Physician education today focuses on the “human” side of medicine: kindness, generosity and ethical behavior. When patients are asked what they like most about their doctors, they often mention that “he or she listens to me,” “answers my questions” or “is kind.”
At a recent “white coat” ceremony, where new medical students receive their first white coats as a symbol of entry into the profession, each presenter spoke of infusing their training journey with humanism and of emphasizing the kindness and service the profession requires.
Even the medical insurance plans today emphasize friendly, easy access for patients, while advertisements for hospital chains show teams of smiling doctors and nurses at your service. What’s not to like?
The missing ingredient here is one of the building blocks of world-class medical care: creativity. Creativity is what differentiates standard care from superlative care. It’s taking what is known — what is presented by each patient — and combining or inventing the best ways to solve their problems.
Why? Because much of what we think we know is not true.
Most of the information I learned in medical school is now outdated. Most of what’s “tried and true” is not really all that good. In the demand for “evidenced-based medicine” and standard-of-care protocols, people forget that the evidence is often not that well-founded, and the standards are sometimes made by economic rather than quality metrics.
For the most common surgical procedures in orthopaedics, for example — which include total knee replacement, ACL reconstruction and rotator cuff repair and meniscectomy — the failure rate varies from 15 to 30 percent. If the best our profession can do is succeeding three out of four times, we must acknowledge that the “state of the art” in orthopaedic practice is still in the formative stages.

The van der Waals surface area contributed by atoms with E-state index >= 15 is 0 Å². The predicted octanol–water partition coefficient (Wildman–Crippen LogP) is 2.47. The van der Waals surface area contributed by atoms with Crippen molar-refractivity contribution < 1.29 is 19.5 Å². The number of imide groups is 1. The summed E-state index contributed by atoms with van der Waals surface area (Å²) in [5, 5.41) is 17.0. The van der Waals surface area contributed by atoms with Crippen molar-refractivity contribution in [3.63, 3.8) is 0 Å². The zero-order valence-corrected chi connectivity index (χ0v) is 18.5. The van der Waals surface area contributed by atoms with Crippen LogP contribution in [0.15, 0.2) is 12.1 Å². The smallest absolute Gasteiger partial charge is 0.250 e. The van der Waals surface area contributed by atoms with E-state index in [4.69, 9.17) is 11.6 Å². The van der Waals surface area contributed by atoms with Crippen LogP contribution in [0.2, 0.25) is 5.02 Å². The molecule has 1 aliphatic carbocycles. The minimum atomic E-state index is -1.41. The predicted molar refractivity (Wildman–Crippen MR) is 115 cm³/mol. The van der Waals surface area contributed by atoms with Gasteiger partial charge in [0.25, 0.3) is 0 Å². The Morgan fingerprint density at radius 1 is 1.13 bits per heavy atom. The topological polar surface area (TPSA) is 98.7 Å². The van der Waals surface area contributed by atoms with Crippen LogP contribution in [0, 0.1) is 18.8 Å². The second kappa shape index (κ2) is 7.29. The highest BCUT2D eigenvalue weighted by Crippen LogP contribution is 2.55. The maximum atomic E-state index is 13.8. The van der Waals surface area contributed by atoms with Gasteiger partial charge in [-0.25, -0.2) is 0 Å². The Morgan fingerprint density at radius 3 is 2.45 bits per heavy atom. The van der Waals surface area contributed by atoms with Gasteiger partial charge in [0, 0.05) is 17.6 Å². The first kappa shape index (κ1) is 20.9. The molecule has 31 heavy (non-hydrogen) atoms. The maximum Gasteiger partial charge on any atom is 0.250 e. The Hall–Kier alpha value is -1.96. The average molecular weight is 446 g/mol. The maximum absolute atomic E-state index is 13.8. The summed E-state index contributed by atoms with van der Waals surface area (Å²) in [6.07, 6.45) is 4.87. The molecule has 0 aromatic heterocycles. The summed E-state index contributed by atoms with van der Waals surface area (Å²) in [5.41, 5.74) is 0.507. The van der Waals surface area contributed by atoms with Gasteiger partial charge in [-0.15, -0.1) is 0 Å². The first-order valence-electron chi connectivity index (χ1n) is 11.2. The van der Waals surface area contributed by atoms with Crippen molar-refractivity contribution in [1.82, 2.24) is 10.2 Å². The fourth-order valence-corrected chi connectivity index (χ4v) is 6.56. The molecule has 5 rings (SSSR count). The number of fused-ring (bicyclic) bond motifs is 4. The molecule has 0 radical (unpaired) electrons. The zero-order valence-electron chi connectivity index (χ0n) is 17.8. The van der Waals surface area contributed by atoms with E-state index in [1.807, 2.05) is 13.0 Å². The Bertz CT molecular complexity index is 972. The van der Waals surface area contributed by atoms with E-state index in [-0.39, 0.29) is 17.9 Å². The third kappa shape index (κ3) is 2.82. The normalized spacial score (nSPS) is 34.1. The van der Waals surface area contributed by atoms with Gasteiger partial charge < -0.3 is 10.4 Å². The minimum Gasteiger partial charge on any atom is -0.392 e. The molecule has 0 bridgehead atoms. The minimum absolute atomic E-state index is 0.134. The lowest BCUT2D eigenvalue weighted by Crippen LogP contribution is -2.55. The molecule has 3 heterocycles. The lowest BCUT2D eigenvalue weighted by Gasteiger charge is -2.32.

Instead, four years of medical school are crammed with massive doses of information requiring rote memory. On top of that, students must learn the evaluation skills of the physical and mental exam. The clinical rotations endured by medical students are often structured with punishingly long hours — time often spent performing menial tasks at the beck and call of more senior residents. Residents-in-training are commonly used by attending physicians as servants to treat the poor in the middle of the night or as clones to absorb what the attending wants to teach. Many attending physicians, of course, are inspiring teachers and role models, and the best residencies produce well-trained, wonderful doctors. But can they innovate?
After five to eight years of training, most residents then spend another year or two in fellowship training programs. This is an opportunity to be mentored by someone with exceptional skills. Clearly, the residency didn’t prepare them to function in the real world, and this final stage is required to learn the art of medicine and surgery. Most residents do it — must do it — to get a good job and to really learn a specialty. And most such fellowships follow the model of cloning the professor.
If we want kind and creative doctors, is this the way to get them? The system doesn’t change, because the people in it value basic competence more than creativity. And health care systems, hospital chains and the public don’t place a high value on the difference.
Creativity can be taught. Engineering schools and bio design programs have mastered the “brainstorming” session — a forum in which all ideas have value, and each can be presented in ways that stimulate solutions to unsolved problems.
Creativity training — from the way we approach problems to the way we solve them — has been integrated into almost every field except medicine. To accelerate the creative aspect of education, training and practice, a deep and systematic change must occur. Students must be recruited for their ability to think and educated in problem-solving and innovation. Residencies must go beyond the medical needs of today’s patients and model future practice, including work with robotics, artificial intelligence, genetic engineering and 3D modeling. And insurance companies and hospitals must provide incentives and reward those that push forward the envelope of medicine.
If you want to be treated with a better than a 75 percent chance of success — and if you value excellence as much as kindness — I suggest you demand that creativity be part of the doctor’s repertoire.
Dr. Kevin R. Stone is an orthopedic surgeon at The Stone Clinic and chairman of the Stone Research Foundation in San Francisco.